Until such cuts directly affect people’s lives, she says, people often don’t realize the importance of these systems – and by then it is frequently too late.
When Ana Ramirez came to the US from the Dominican Republic, she got a job at the airport, but the work was grueling and the schedule made it difficult for her to take care of her child. She decided to go through training to become a home care worker.
That was 10 years ago. “I am very good at taking care of people,” she says through a translator. “You get very close to them. When I go and take care of people, they want me to come back. There are people who don’t have a family, and the home care attendant becomes their family.”
Ramirez – a warm, motherly woman with reddish-black hair in a ponytail, who greets me with a hug and a kiss on the cheek – works through an agency in Queens that sends her to different clients. She works 10-hour shifts four days a week, but there have been plenty of times when her hours run beyond that.
Sometimes, her clients’ family members demand things that are not in her job description. “There are people whose family believes that the home attendant is their own domestic worker,” she says.
Some of her clients are bedridden, meaning she must bathe and change them, as well as bring food and water. But she says that the thing that many of them value the most is when she sits with them and listens to them talk about their lives. For Ramirez, it is meaningful work.
Still, the low wages (she is paid $11 an hour) and the sometimes harsh conditions led her to the National Domestic Workers Alliance. Her listening skills from years of care work have made her a natural organizer, a role in which she listens to the complaints of other home care workers and brings them into the organization.
One of those complaints in New York, she says, is that many home care workers moved into the field from other low-wage service work, hoping that it would be an improvement. But then Andrew Cuomo, the state governor, increased the minimum wage specifically for fast-food workers, pushing some care workers to consider returning to fast food.
Barrett first heard about domestic worker organizing when the New York Domestic Workers Bill of Rights passed, in 2010. Then, a year ago, she got a phone call from the Miami Workers Center, and they told her that they were organizing workers like her. When she went to the first assembly, she saw women wearing T-shirts that read “National Domestic Workers Alliance”.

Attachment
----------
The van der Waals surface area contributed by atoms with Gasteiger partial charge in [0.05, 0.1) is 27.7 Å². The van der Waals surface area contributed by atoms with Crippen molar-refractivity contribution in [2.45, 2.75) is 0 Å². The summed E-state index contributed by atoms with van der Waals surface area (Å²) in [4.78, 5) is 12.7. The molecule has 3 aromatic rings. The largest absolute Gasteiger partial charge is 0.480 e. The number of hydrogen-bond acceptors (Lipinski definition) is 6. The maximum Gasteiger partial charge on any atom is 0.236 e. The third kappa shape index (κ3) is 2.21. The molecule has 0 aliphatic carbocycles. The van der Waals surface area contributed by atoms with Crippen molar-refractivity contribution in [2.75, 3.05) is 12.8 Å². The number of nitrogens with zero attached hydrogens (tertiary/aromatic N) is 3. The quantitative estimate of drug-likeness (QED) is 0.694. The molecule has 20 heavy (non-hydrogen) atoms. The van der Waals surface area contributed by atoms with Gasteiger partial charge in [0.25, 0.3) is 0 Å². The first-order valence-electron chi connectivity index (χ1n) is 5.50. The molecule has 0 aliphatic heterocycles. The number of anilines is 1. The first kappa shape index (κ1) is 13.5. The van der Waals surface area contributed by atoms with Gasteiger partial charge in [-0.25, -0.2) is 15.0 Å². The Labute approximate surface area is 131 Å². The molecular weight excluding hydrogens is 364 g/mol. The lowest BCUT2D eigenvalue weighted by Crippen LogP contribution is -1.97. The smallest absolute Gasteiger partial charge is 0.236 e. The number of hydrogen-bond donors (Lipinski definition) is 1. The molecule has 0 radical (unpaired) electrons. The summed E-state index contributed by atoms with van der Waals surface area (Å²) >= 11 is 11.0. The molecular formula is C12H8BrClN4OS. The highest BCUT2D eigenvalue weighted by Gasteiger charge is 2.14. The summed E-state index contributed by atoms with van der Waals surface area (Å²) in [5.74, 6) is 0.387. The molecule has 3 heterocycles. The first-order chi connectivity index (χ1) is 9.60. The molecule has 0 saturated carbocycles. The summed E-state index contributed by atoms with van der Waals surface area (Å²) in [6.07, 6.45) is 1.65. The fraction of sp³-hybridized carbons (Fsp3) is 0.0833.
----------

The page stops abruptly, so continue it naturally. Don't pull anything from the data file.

“I can’t explain to you the joy that came to me,” she says of that first meeting. “I’ve always been involved with activism, but I didn’t want it to get involved with work, so I’ve kept my politics, including my queerness, quiet.”
But after the assembly, she says, “I was on fire”. She called her current clients’ daughter, technically her boss, and asked to meet her and her father. In that meeting, she says, she told them that she was going to be a part of the domestic workers’ movement. “I said, ‘I’m sorry, but if this movement needs me then I’m going to be there. If you want, you can fire me, but please give me two weeks’ notice so I can get another job.”
To her surprise, they not only did not fire her, but they gave her a check to donate to the National Domestic Workers Alliance. They have supported her membership in the organization, and have even given her paid time off to travel to speak – she has just returned from a trip to Nicaragua. They said they didn’t want Barrett to fight the fight without taking part themselves. They’ve also given her and the other care workers in the household paid sick days and paid vacation time.
Other clients weren’t so supportive. “They didn’t see me as a human being,” Barrett says. Organizing, she says, is the way to change those conditions. “My self-esteem was stripped from me, horrible stuff was said to me,” she says. “Some women just do [home care] because there’s a check at the end of the month. But if they can regain their own self-worth, their own dignity, they can do this work with pride.”
Three weeks ago, Barrett was one of the speakers at a press conference at Senator Marco Rubio’s office, testifying to the positive changes the Affordable Care Act brought to her life. She is angry, as many of her colleagues are, that once again she has to fight for her work to be seen, to be recognized, for her efforts to be counted as real work and not just a budget line to be slashed.
“People look down on you when you do this work,” she says. “They have to remember that they too are going to get old and this work will continue until the end of the world. There is always going to be somebody needing care.”